My name is Dov Baer Shmuel. I am of Jewish descent, on both sides of my family, each having escaped antisemitism and ethnic cleansing campaigns in eastern Europe in the late 19th and early 20th centuries. I was raised conservative, kept kosher at home, attended shul twice a week up to and past the age of 13, when I became a bar mitzvah after one year of intense study, reciting over an hour of Hebrew sung in the traditional trope. My family fasted for high holidays and avoided both chometz and kitnyot during Passover, practices that I would continue well into my adulthood. One of the things I remember most from my attending temple as a child was the importance placed on asking questions. Following each week's Saturday morning torah reading, a discussion ensued. In my congregation, that discussion prioritized the questions of the youngest people in attendance. This tradition, these teachings, our history, was, I was taught, strengthened by scrutiny and debate, not weakened or threatened by it. The same principle can be seen in the Passover seder, where the youngest person at the table is charged with asking the four questions, answered in unison by the older congregants.
As was typical, I was also given a comprehensive education in Holocaust history, traveling to the Holocaust museums of both Washington D.C. and Jerusalem. Our teachers made sure that the words 'Never Forget,' and the history and context behind them, became as etched into our minds and spirits as the numbers tattooed onto the arms of concentration camp victims. Much later I would take a graduate level course on the history of genocide, enhancing by an order of magnitude my concept of what genocide is and who, apart from my own ancestors, experienced it; Armenians, Rwandans, Cambodians, Bosnians, Romani, Darfuri, hundreds of first nations and indigenous peoples from around the world.
I credit this upbringing and education with giving me the foundation and inspiration to both question the world around me and to take a material interest in the suffering of its victims.
Paulo Freire, in his Pedagogy of the Oppressed, writes that "the oppressed, instead of striving for liberation, tend themselves to become oppressors." Over the course of my adult life, I have watched this become true for many of my own people, in ways which have become increasingly difficult to ignore or deny, in occupied Palestine. Two days ago marked the 73rd anniversary of what is referred to by Palestinians as the Nakbah, or catastrophe, when their country was erased from the map and replaced with the state of Israel, and the subsequent driving of them from their homeland. Since (and to some extent, before) that time, the Zionist movement and state of Israel have sought not only to forcibly relocate, intimidate, imprison, slaughter, bomb, rob, torture and terrorize generations of Palestinians, but to deny that both the Palestinian people and the war crimes committed against them even exist. Regarding those crimes which are too terrible or too public facing to ignore, Israel, its lobbyists, and those acting on their behalf, have crafted acrobatically clever and historically revisionist justifications for them. Finally, when approached by the same kind of skepticism and debate as I was taught to cherish in the halls of my synagogue -- the same hypervigilance instilled in Jewish youth for preventing, identifying and condemning crimes against humanity -- the Zionist response is to reduce any objection to or insinuation of such crimes committed by their hands as, itself, an expression of antisemitism. The cynicism, audacity and irony in such a practice is almost inarticulable.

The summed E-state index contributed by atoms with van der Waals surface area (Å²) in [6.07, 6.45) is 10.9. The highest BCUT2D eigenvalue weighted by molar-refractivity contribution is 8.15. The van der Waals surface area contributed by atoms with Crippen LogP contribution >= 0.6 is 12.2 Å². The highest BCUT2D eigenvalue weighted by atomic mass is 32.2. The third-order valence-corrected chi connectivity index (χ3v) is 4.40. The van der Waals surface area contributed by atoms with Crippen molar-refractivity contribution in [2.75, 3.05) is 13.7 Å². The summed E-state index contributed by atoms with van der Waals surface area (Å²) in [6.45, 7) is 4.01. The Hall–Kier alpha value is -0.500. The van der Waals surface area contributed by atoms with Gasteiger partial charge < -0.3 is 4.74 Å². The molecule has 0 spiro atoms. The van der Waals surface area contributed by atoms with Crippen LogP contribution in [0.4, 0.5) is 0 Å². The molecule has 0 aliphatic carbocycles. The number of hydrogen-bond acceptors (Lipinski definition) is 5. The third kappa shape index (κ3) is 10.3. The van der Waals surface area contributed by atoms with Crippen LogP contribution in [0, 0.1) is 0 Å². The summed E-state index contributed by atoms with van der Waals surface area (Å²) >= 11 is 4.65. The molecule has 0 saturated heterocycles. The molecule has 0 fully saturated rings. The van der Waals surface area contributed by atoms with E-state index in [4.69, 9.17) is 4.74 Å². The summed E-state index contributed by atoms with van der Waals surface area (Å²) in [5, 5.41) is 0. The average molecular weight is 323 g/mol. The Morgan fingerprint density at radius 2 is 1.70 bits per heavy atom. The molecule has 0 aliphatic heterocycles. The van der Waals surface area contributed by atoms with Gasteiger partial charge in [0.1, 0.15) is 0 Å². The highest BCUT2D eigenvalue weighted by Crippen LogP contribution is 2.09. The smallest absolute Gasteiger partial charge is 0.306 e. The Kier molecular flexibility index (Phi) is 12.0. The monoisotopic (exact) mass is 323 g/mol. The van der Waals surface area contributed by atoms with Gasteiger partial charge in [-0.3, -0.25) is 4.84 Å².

To the extent that anyone reading this feels they require permission from one or more Jews to criticize the state of Israel and its ongoing war crimes against the Palestinian people, I freely grant it. The truth is, you do not need our permission. These twin values taught to me as a young person are not uniquely or exclusively Jewish. They don't belong to me. They are humanistic. They form a part of the collective ethical and intellectual commons. They are the love of knowledge the knowledge of love. They are basic human ingredients which are as present in Judaism as they are the enlightenment or folk songs or funeral rites. They are yours for the invoking. Question everything, remember the fallen, seek justice, build a better world.